Can training teachers on how the brain works make them more effective in the classroom? We talk often about teaching the whole student, but can we miss out on reaching the whole teacher? CTTL has done some great work in the field and have partnered with CZI to build NeuroTeach, which is set to launch broadly in January. Tune in for a wide-ranging discussion on neuroscience, learning engineering, growth mindset, microlearninf, and much more. We may even debunk a few neuromyths before we’re done.
On this week’s episode, Mike, Brandon and Dan tackle the importance of math! How does learning math benefit a student? Has science isolated the parts of the brain most used when learning and applying math? Math, in all its forms, has long caused anxiety and fear amongst students and life-long learners. Why does math cause so many issues for some learners and how can they learn to adopt a growth mindset when it comes to math rather than a self-defeating one?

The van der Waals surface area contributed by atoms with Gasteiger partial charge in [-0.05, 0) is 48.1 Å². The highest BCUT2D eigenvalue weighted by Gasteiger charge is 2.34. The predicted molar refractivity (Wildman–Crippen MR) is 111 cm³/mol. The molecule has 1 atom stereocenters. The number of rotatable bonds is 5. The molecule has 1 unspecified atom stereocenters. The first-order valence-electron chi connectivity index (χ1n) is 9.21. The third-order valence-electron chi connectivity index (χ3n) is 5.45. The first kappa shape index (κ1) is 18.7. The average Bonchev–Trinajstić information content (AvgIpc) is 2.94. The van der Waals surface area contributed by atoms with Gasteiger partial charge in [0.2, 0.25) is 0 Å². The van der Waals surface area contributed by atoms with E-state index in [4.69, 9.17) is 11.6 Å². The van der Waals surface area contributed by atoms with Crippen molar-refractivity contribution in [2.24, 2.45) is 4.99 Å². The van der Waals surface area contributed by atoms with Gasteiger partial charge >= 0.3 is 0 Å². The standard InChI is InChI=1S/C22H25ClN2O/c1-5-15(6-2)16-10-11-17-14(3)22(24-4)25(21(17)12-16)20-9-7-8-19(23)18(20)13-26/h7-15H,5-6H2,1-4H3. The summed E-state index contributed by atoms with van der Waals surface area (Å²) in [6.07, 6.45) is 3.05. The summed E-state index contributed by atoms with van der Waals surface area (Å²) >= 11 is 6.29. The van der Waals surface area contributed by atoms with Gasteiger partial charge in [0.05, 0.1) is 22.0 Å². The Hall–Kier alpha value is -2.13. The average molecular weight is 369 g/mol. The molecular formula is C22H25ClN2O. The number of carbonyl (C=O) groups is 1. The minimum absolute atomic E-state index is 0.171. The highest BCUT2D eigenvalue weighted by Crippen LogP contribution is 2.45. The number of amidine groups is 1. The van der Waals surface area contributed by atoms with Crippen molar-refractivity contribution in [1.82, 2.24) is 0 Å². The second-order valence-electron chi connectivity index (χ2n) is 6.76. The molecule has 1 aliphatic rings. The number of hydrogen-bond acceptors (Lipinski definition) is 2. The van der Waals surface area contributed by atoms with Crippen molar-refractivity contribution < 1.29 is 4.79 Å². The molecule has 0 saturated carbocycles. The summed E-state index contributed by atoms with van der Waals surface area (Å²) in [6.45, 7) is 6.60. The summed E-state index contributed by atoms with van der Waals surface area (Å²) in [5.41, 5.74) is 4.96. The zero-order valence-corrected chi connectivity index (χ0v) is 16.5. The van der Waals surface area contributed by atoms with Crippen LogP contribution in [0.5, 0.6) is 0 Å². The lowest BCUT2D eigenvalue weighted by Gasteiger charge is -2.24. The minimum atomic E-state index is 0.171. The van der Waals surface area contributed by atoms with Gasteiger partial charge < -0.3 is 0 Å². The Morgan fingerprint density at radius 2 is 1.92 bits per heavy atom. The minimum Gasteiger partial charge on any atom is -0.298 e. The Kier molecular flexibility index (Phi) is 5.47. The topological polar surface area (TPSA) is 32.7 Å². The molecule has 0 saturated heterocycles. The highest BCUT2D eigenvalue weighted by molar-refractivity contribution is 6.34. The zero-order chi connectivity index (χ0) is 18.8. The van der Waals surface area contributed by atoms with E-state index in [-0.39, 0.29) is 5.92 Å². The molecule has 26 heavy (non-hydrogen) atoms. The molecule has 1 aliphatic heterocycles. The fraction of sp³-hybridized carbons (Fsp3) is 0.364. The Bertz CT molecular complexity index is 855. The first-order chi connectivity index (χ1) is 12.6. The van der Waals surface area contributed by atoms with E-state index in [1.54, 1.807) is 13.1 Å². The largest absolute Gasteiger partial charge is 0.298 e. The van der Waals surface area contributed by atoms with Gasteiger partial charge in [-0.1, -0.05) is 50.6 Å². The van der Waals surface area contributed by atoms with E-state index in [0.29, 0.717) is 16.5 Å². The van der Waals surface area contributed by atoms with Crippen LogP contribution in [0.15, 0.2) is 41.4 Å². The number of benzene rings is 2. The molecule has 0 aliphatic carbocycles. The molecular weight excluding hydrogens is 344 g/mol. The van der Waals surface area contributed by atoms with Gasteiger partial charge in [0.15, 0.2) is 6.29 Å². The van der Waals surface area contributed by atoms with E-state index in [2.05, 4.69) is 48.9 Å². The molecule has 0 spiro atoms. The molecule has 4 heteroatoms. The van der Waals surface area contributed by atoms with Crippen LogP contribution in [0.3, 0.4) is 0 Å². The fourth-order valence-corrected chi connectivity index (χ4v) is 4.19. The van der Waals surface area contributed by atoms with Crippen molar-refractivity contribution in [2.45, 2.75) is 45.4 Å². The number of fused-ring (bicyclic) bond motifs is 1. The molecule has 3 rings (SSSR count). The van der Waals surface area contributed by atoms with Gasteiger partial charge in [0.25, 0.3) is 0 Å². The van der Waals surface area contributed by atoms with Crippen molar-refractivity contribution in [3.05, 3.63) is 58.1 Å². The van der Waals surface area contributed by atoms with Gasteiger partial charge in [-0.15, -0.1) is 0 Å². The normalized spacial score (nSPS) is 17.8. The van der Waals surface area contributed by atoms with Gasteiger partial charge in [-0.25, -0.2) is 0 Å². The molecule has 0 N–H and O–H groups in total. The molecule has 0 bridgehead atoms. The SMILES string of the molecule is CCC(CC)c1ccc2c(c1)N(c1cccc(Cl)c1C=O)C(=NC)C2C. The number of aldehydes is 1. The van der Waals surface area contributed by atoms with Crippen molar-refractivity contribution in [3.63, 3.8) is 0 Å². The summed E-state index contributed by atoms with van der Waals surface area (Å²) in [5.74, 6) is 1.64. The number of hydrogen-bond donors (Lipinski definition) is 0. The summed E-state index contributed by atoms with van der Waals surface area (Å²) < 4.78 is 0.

Tune in for a wide ranging discussion on math and learning! Join in the conversation by leaving a comment wherever you listen to podcasts or on Twitter by following us @TrendingInEd.
You've probably heard that we only use 10% of our brain. And 64% of us believe that's true, at least according to a 2014 study. Where did this myth begin and why are people so likely to believe it? How do pop culture references and science fiction movies help to perpetuate this false statement? Join us as we debunk this myth once and for all.